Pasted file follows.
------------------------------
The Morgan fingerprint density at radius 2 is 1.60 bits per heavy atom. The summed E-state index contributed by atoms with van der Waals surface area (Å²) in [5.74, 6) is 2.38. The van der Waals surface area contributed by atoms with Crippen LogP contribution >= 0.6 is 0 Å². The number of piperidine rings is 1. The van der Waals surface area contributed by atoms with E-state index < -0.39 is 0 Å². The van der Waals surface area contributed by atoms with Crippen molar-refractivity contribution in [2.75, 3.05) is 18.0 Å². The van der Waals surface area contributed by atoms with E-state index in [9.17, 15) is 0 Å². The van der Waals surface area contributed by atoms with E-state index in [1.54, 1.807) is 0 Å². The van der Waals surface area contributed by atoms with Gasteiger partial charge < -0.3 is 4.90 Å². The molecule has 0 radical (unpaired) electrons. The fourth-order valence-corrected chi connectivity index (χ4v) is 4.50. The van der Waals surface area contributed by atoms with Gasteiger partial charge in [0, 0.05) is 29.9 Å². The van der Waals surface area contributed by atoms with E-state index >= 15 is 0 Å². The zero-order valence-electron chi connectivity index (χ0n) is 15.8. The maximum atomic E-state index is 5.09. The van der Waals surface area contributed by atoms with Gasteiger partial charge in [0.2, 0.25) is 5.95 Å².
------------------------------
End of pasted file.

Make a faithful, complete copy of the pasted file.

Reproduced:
The Morgan fingerprint density at radius 2 is 1.60 bits per heavy atom. The summed E-state index contributed by atoms with van der Waals surface area (Å²) in [5.74, 6) is 2.38. The van der Waals surface area contributed by atoms with Crippen LogP contribution >= 0.6 is 0 Å². The number of piperidine rings is 1. The van der Waals surface area contributed by atoms with E-state index < -0.39 is 0 Å². The van der Waals surface area contributed by atoms with Crippen molar-refractivity contribution in [2.75, 3.05) is 18.0 Å². The van der Waals surface area contributed by atoms with E-state index in [9.17, 15) is 0 Å². The van der Waals surface area contributed by atoms with E-state index in [1.54, 1.807) is 0 Å². The van der Waals surface area contributed by atoms with Gasteiger partial charge < -0.3 is 4.90 Å². The molecule has 0 radical (unpaired) electrons. The fourth-order valence-corrected chi connectivity index (χ4v) is 4.50. The van der Waals surface area contributed by atoms with Gasteiger partial charge in [0, 0.05) is 29.9 Å². The van der Waals surface area contributed by atoms with E-state index >= 15 is 0 Å². The zero-order valence-electron chi connectivity index (χ0n) is 15.8. The maximum atomic E-state index is 5.09. The van der Waals surface area contributed by atoms with Gasteiger partial charge in [0.2, 0.25) is 5.95 Å².